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Leaky Gut: Everything You Need to Know

Leaky gut, also known as increased intestinal permeability, is a condition in which bacteria, metabolic breakdown products and toxins are able to "leak" through the intestinal wall and into your bloodstream.  The substances entering the circulation may then cause an immune response. Symptoms associated with the condition may include bloating, gas, cramps, chronic fatigue, joint pain, headaches, skin rashes and abdominal pain.

The intestinal lining is the first line of defense for our immune system. With leaky gut, cells lining your intestines don't maintain the tight barrier needed to ensure your body is only absorbing properly- digested nutrients; unprocessed molecules are allowed to enter the blood stream. When these “foreigners” enter your blood stream, the immune system jumps into action and increases inflammation around the gut wall where the “problem” is, and may also cause problems throughout the whole body.

The Relation Between Leaky Gut and Food Sensitivities

Over time, as the food particles (antigens) continue to pass through the permeable intestinal wall and build up in the bloodstream, the immune system responds by creating IgG antibodies which can form complexes with the antigens. The IgG-antigen complexes are usually cleared by macrophages, but in the presence of excess antigen, the capacity of the macrophages to remove immune complexes is exceeded.  This results in deposition of excess complexes in tissue.[1,2] Deposition of IgG-Ag complexes exacerbates inflammation and tissue damage, creating a cycle which may contribute to specific health issues.

Potential Causes of Increased Intestinal Permeability

There are a number of lifestyle and diet factors that are believed to contribute to leaky gut. Some things that may play a role include:

  • Long-term use of non-steroidal anti-inflammatory drugs (NSAIDs)[3] like ibuprofen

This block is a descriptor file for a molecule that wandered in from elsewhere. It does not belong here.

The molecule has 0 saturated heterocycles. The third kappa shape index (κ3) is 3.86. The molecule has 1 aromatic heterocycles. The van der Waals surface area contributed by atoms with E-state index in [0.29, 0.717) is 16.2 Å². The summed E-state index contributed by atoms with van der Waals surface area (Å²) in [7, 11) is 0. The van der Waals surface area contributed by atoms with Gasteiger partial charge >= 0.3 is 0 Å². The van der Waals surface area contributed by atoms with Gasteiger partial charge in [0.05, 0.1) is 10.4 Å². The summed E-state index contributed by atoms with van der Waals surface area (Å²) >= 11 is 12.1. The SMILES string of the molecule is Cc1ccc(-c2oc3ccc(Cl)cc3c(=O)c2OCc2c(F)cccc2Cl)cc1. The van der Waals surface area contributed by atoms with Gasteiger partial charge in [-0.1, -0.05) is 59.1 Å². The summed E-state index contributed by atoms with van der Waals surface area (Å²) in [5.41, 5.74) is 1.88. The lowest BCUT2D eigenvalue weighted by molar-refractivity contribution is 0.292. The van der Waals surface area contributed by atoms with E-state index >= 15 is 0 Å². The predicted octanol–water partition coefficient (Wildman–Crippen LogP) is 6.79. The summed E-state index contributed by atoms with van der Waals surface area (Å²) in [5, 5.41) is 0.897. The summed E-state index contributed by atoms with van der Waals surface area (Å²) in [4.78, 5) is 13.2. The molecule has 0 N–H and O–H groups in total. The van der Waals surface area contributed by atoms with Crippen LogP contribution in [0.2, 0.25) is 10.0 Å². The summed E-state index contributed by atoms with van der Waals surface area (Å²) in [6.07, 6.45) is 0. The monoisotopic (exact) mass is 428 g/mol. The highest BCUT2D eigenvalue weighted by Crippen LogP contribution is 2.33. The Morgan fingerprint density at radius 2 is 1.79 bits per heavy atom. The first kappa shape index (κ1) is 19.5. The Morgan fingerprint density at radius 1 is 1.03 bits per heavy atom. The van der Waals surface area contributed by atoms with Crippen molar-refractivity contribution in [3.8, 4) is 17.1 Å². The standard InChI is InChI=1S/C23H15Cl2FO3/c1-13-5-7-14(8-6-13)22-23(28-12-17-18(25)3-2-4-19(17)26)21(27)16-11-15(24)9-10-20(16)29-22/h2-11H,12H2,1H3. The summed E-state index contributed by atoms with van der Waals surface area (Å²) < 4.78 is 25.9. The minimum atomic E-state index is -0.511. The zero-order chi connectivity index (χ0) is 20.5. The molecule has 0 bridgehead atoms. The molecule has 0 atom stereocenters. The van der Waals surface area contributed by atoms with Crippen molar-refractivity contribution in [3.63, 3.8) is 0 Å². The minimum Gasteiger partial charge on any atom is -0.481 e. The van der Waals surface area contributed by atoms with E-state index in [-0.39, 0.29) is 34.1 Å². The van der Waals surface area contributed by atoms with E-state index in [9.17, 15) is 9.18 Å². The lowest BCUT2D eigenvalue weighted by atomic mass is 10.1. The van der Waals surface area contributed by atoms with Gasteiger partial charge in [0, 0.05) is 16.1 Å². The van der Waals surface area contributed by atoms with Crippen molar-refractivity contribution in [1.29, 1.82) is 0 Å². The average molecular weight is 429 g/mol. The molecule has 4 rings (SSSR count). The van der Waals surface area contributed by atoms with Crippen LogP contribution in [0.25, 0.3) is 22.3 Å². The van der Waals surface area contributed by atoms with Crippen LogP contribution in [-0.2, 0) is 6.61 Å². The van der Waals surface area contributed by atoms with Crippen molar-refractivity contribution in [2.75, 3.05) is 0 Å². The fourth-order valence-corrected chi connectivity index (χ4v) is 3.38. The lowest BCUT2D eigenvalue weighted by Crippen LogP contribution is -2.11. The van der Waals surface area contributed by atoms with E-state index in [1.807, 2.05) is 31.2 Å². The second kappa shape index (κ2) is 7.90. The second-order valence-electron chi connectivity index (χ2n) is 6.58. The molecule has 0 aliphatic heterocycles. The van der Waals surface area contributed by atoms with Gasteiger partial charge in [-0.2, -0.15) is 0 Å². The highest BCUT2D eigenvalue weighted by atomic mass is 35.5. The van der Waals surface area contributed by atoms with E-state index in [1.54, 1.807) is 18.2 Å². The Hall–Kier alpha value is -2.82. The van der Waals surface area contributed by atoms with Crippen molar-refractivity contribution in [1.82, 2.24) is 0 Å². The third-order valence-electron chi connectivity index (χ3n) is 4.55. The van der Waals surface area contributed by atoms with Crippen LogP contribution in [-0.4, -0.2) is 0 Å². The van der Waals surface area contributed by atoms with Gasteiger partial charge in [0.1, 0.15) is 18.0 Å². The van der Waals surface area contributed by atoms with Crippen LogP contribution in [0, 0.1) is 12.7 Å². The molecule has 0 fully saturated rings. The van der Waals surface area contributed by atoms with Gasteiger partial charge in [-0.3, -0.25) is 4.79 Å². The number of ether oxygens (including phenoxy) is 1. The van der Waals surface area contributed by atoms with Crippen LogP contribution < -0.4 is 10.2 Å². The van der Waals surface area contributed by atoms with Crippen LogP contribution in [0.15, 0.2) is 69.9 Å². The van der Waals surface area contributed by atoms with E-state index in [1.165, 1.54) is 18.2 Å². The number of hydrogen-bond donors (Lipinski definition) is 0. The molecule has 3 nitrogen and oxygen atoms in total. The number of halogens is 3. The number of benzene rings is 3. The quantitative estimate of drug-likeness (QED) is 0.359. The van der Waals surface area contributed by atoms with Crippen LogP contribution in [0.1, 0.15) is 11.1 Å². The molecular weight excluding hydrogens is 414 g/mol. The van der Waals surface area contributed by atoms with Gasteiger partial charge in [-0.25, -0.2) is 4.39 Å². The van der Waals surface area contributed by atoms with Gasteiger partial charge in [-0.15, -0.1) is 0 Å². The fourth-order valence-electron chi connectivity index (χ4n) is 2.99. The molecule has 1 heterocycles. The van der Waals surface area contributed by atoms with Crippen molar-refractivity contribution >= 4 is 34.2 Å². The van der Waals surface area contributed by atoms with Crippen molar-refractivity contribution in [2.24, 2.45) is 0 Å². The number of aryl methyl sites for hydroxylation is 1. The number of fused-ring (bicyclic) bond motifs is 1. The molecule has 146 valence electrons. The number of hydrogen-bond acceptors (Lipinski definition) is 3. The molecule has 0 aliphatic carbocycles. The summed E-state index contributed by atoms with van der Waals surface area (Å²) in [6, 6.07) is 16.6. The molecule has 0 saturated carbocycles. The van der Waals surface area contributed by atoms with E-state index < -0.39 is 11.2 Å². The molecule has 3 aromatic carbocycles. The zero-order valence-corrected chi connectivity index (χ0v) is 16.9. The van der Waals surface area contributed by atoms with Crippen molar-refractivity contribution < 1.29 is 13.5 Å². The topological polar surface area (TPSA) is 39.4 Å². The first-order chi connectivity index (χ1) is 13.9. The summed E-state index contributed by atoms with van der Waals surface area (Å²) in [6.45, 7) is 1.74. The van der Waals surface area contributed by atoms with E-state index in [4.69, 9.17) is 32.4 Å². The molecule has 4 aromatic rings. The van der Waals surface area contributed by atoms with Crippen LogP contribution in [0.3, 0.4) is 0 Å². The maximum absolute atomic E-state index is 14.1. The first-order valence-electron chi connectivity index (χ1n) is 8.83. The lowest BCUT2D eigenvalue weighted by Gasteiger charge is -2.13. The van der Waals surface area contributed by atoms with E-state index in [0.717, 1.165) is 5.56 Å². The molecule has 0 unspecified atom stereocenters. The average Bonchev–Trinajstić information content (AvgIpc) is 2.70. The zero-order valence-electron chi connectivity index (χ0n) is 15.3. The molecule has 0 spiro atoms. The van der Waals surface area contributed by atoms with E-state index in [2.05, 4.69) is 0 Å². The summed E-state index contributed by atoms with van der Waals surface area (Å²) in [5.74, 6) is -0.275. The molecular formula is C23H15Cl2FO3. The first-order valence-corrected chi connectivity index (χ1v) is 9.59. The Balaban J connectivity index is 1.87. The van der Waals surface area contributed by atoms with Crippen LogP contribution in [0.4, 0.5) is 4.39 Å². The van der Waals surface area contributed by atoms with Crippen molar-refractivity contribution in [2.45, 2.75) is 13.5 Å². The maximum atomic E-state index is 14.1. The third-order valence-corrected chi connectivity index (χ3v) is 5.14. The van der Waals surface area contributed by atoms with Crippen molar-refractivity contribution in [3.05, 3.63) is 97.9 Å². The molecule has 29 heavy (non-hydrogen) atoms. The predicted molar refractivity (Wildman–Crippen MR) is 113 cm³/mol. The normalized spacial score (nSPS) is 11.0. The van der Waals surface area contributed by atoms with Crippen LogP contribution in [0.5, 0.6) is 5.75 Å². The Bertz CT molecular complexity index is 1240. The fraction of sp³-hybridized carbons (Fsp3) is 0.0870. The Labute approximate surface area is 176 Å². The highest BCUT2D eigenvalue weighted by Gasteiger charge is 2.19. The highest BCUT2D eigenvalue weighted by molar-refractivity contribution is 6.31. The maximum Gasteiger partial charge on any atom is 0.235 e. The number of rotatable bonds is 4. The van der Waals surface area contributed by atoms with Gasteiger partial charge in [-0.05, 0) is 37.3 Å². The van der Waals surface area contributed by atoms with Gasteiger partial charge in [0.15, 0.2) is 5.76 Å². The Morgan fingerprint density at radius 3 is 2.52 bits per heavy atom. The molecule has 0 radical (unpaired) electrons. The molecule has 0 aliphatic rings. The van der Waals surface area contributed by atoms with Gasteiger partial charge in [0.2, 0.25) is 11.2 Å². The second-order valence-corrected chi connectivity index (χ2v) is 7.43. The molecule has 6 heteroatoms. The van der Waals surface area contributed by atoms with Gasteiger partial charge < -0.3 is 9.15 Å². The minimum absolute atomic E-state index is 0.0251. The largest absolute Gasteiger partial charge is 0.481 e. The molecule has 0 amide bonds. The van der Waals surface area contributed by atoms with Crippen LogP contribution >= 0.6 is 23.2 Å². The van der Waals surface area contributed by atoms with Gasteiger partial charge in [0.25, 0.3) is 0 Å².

• Excessive alcohol[4] and/or sugar intake[5]
  • Nutrient deficiencies in vitamin A, vitamin D and zinc[6,7]
  • Chronic stress[8]
  • Dysbiosis and yeast overgrowth
  • Smoking
  • Diet high in lectins

Healing Your Leaky Gut

There are steps you can take to improve your gut health.

  1. Remove your inflammation triggers (eg. Reduce your sugar intake, identify food sensitivities, etc.)
  2. Rebuild a healthy gut: talk to your Healthcare provider about the best steps for you to rebuild your digestive health.
  3. Fix the root cause

Talk to your healthcare provider about testing and treatment options available to you. The RMA FST™ Food Sensitivity test can help you and your healthcare provider to identify foods that may be triggering the formation of immune complexes. You may also want to consider the Gut-Well™ Digestive Stool Analysis to identify areas where you can improve your gut health.

 

References:

1. Gocki J, Bartuzi Z. “Role of immunoglobulin G antibodies in diagnosis of food allergy.” Adv Dermatol Allergol Vol.33 No..4 (2016): 253-56.

2. Janeaway, CA Jr, Traver P, Walport M et al. Immunobiology: The Immune System in Health and Disease. 5th ed. New York: Garland Science, 2001. Print.

3. Utzeri E, Usai P. Role of non-steroidal anti-inflammatory drugs on intestinal permeability and nonalcoholic fatty liver disease. World J Gastroenterol. 2017;23(22):3954-3963.

4. Purohit V, Bode JC, Bode C, et al. Alcohol, intestinal bacterial growth, intestinal permeability to endotoxin, and medical consequences: summary of a symposium. Alcohol. 2008;42(5):349-61.

5. Do MH, Lee E, Oh MJ, Kim Y, Park HY. High-Glucose or -Fructose Diet Cause Changes of the Gut Microbiota and Metabolic Disorders in Mice without Body Weight Change. Nutrients. 2018;10(6):761. Published 2018 Jun 13. doi:10.3390/nu10060761

6. Assa, A, et al. Vitamin D Deficiency Promotes Epithelial Barrier Dysfunction and Intestinal Inflammation. The Journal of Infectious Diseases. 2014;210(8):1296-1305. Published 2014 Apr 21. doi: 10.1093/infdis/jiu235

7. Chen, P, et al. Association of Vitamin A and Zinc Status with Altered Intestinal Permeability: Analyses of Cohort Data from Northeastern Brazil. Journal of Health, Population and Nutrition. 2003;21(4):309-15.

8. Santos J, Yang P, Söderholm JD, et al. Role of mast cells in chronic stress induced colonic epithelial barrier dysfunction in the rat. Gut. 2001;48:630-636.